Book Review Roundup
September 16, 2008
We haven't taken a look at what books the big business magazines have been covering for awhile, in part because the coverage has been kind of slim. The Economist has covered some really, really, interesting looking books, but seems to have taken a hiatus from business books. Even BusinessWeek is reviewing business books with a bent toward the larger picture rather than your more typical business book.
Even BusinessWeek is reviewing business books with a bent toward the larger picture rather than your more typical business book. Susan Berfield recently reviewed pollster John Zogby's The Way We'll Be:The John Zogby Report on the Transformation of the American Dream, calling it "provocative but occasianally maddening." Although she believes "Zogby comes across as a serious man with his finger reliably on the pulse of the U.S. public," she doesn't agree with all of his assessments. Namely this quote from the book:
The people who are losing their jobs are adjusting. They're altering their ambitions . . . to bring them in line with the realities of their lives.And, this one, concerning the growing disparity between the rich and poor:
Rather than boil with resentment that some have so much when others have so little, most Americans seem to accept the billionaires among us and even empathize with the problems that come with having too much of everything.In effectively simple response, Berfield writes "We do?" However, due to the fact that Zogby has done polling for such corporate clients as Coca-Cola, IBM, and Microsoft, there are bound to be significant insights for entrepreneurs on the changing demographics of this country, and I know a few folks in the office were looking forward to checking that out.
Christopher Farrell's reviewof The Subprime Solution: How Today's Global Financial Crisis Happened, and What to Do About It by Robert J. Shiller in the September 15th issue is more positive. This probably won't help with the nuts and bolts of your business, but if you're interested in a good look at broader economic issues and government policy, Farrell calls Shiller's diagnosis "one of the best cases ... for New Deal-scale short-term intervention by Washington."
Adam Aston's review in the September 22nd issue is given two pages, probably because he reviews Thomas Friedman's Hot, Flat and Crowded. He hilariously writes of the book that "if Fareed Zakaria and Al Gore met and co-authored a long-winded book, this would be it," but lavishes great praise on the book throughout, even suggesting sections of it if you're not going to read the entire thing. Many of you are going to read this book regardless, but for those of you on the fence, Aston's review might be persuasive.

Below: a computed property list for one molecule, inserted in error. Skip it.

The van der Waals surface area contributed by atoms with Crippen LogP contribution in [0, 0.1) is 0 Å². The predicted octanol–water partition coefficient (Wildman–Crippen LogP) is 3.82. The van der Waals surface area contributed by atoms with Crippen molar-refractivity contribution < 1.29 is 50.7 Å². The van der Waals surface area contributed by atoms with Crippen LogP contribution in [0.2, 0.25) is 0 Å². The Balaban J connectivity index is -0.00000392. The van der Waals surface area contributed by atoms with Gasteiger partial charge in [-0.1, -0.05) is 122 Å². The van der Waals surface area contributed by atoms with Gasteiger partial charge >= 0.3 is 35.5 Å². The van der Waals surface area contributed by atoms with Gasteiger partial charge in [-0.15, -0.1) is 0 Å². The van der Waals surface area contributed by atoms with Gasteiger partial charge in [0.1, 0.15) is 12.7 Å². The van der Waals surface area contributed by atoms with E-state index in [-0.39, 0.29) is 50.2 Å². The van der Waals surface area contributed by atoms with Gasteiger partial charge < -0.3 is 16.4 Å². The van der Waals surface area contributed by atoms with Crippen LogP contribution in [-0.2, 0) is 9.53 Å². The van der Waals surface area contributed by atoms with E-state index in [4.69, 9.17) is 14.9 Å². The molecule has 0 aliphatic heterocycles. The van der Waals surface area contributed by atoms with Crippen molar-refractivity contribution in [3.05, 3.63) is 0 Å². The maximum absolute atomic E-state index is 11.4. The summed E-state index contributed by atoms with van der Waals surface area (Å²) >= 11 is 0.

Getting into your more traditional business book, Inc.'s "skimmer's guide" this month is to Billion-Dollar Lessons: What You Can Learn from the Most Inexcusable Business Failures of the Last 25 Years by Paul Carroll and Chunka Mui, and contains this summary:
The backstory: Mui is co-author of Unleashing the Killer App, among the best books about the business implications of technology. He and Carroll worked together at a consulting firm. If Killer App is Mui's Paradiso -- a celebration of the bold and innovative--this new book is his Inferno--an indictment of the bold and chowderheaded.And, although they don't post book reviews online, Jia Lynn Yang also wrote briefly and positively of Billion Dollar Lessons in Fortune's September 1 issue, and Daniel Okrent reviewed Randall Stross's Planet Google in the issue of September 15, writing:
Though Stross's eyes occasionally pop at the wonders being concocted in the Googlian halls, this isn't a fan book; he's as insightful on the company's failures (the oafishly naive start of it's book-scanning operation, the financial swamp of its video efforts) as he is on its triumphs.I'd just like to say that "the oafishly naive start of it's book-scanning operation" gave more than a few people in the book publishing industry prematurely gray hairs. That's just how intimidating the force that Okrent describes as "the 21st century's most notable company/employer/verb" has so quickly become.